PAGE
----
Incidently, it was kinda-sorta at the same time that the Republican party was taken over that the Democrat party changed to what is now described as neo-liberal. The below is a video of two socialists, Tom Hartmann and Thomas Frank, discussing this transformation. The party basically abandoned the working class whites and went for the non-white demographics and the rich white liberals, or yuppies if you will, wall street, and “globalization”. Its an hour long, but very interesting.

  10. Alex says:

    Perhaps somewhat off-topic, but Trump got one more significant advantage over both neocons and their liberal kin controlling Obama’s administration. A slightest economical mishap this year later on – and Donald, with his oratorical talents, stirs it up as if the sky fell. After that he won’t just beat Hillary, he’ll have a landslide.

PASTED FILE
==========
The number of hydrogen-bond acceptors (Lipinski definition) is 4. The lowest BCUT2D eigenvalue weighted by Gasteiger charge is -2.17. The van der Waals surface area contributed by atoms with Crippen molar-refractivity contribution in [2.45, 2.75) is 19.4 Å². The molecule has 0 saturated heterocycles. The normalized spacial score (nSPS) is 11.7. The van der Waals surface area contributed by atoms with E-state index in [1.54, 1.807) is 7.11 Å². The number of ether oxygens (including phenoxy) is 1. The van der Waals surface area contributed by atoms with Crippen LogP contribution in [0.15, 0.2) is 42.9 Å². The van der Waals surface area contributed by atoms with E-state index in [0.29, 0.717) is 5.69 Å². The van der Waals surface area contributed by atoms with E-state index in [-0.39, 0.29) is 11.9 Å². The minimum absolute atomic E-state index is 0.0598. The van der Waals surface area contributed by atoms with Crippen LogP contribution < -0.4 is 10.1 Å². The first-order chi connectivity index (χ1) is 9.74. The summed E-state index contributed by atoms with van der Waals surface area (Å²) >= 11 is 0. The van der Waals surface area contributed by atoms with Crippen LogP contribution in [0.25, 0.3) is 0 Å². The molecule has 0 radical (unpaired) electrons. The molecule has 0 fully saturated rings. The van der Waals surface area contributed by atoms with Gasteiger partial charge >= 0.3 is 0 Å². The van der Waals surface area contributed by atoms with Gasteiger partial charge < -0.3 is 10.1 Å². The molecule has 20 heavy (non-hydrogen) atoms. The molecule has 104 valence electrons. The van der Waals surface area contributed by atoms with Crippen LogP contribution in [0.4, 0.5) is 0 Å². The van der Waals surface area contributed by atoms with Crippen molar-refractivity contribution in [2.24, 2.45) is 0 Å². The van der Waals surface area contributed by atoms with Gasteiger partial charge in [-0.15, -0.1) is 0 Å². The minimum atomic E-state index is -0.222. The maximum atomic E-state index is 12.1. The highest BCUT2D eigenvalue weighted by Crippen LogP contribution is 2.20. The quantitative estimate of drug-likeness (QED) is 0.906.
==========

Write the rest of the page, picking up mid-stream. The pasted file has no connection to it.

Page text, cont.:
11. Leongg says:

    Big dose of wishful thinking here. Trump says america has to ‘start winning wars’, not stop having them. He supports carpet bombing, murder of families, torture. He tells gleeful, fake stories of the US’s brutal Phillipines occupation – the start of US imperialism with a global reach. His supporters seem keen imperialists, whod happily support a tactical nuclear strike on Raqqa. President Trump isnt going to be the guy who stands down the US empire, and its not what his supporters want…

  12. Ben says:

    Please, blaming all the ills of the GOP on the Neocons is ridiculous. They found fertile ground in the GOP for 40 some years. Look at how many loyal Republicans are enthusiastic to invade and bomb other countries.